Humanizing Your Client as Part of a "Client-Centered" Defense Mitigation Strategy
Updated: Apr 14
By Clayton T. Robertson, Attorney-at-Law (Criminal Defense Attorney)
When a criminal defense attorney negotiates with a prosecutor, several approaches may be available. Not all work with equal effectiveness in any given case, and often many can be used in conjunction with one another. After interviewing their client, an attorney is better able to point out errors or contradictions in the police report (and related discovery) to the prosecutor to attack the case on its merits. The attorney may also file certain motions to attack the validity of the complaint, detention, seizure, or arrest. On other occasions, the attorney may "humanize" their client by preparing what is called a "mitigation packet" to submit to the prosecutor. These approaches (and others) rely upon open and effective communications between attorney and client from the outset of the client's case.
A mitigation strategy may be used in conjunction with other negotiation approaches. It is part of what is called a "client-centered" defense strategy. The key is to humanize your client. The purpose is to show that your client is a good person and a productive member of society and that this particular offense is not representative of them as a person (whether it is charged as a felony or misdemeanor), or that the client is taking responsibility and attempting to move on productively with their lives (through treatment, restitution, or otherwise). Underlying themes might include that this offense was an aberrant decision, error in judgment, due to life stressors, etc., and it does not reflect upon them as a person as a whole.
In cases in which a mitigation strategy is used in conjunction with other approaches, it might also be used to show that the defendant is not a person capable of committing the offense (or committing it in the manner charged in order to obtain a charge reduction from the prosecutor) or, critically, that the prosecutor's offer or recommended sentence is not appropriate. In conjunction with a client-centered mitigation strategy, an attorney might also show how the circumstances of the offense are not as bad as portrayed in the police report.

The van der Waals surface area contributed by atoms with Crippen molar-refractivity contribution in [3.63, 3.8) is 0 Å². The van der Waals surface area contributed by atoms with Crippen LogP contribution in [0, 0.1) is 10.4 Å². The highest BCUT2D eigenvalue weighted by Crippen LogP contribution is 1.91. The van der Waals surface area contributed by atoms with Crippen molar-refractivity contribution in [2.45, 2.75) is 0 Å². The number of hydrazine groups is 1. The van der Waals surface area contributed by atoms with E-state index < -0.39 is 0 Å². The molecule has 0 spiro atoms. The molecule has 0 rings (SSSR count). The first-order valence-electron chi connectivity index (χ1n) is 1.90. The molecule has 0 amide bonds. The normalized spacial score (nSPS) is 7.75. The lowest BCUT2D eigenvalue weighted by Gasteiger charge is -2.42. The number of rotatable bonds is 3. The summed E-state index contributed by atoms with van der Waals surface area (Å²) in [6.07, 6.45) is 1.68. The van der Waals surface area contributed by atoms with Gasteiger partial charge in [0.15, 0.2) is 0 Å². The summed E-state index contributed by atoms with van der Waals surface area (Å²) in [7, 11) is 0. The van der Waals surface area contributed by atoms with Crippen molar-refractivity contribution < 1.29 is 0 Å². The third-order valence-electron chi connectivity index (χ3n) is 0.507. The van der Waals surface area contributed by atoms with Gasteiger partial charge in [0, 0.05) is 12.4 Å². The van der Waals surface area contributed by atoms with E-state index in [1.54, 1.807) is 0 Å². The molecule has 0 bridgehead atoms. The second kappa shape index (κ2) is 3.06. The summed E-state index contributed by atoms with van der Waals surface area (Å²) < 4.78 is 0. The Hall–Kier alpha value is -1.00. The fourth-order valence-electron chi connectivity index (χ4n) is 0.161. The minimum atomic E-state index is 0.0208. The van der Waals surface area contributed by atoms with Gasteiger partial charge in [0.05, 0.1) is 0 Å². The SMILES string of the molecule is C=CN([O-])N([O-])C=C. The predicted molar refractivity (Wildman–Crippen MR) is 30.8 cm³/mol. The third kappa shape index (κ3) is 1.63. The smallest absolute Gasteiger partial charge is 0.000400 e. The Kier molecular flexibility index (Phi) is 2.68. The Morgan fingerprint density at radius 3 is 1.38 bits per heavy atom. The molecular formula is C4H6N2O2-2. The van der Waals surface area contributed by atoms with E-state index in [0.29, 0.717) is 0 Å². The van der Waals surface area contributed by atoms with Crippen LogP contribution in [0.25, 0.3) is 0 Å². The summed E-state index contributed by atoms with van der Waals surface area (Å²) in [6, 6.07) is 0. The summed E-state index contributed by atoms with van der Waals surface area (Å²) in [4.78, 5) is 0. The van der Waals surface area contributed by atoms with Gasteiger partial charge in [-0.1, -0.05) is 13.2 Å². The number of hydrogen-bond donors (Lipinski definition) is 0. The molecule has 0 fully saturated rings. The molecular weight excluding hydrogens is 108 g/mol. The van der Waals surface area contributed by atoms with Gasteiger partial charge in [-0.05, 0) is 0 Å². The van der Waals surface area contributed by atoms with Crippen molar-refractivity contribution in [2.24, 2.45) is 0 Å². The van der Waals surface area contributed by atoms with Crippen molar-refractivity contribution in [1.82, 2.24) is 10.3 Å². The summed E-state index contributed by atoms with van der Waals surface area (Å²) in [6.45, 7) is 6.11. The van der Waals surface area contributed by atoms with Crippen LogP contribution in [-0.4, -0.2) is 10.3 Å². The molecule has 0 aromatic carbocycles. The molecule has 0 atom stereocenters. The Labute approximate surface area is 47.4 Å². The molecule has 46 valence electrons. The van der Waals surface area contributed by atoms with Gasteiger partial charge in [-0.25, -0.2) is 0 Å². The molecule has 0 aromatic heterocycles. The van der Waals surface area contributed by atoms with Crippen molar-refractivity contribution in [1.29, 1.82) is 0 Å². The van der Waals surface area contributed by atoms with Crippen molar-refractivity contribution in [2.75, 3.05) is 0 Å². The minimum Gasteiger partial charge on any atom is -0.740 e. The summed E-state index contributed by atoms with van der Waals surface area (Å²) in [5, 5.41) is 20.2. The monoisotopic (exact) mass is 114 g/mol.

A "mitigation packet" contains numerous exhibits attached to a cover letter that explains the "story" behind the client (using the exhibits as support). Don't let your attorney simply prepare a cover letter that essentially says "see attached" without spending the time necessary to write an effective letter. (A "see attached" letter happens more than you would expect, especially if there are already "red flags" in the attorney-client relationship. For starters, depending on the retainer amount, the attorney might not want to spend the time on this type of letter or invest the time necessary to prepare the best packet.)
Your criminal defense attorney also needs to interview you extensively from the outset of your case to understand your personal situation to create the most effective mitigation strategy and "story." Because prosecutors are cynical, if your attorney does not spend the time to individualize you as a person, this strategy will not work. It will look like yet another "see attached" type packet with the typical pro-forma attachments. It's going to be a waste of your time. Your attorney should also advise you at the outset of your case on what strategies and programs to pursue, which should also help other aspects of your case (including with bail, sentencing, etc.).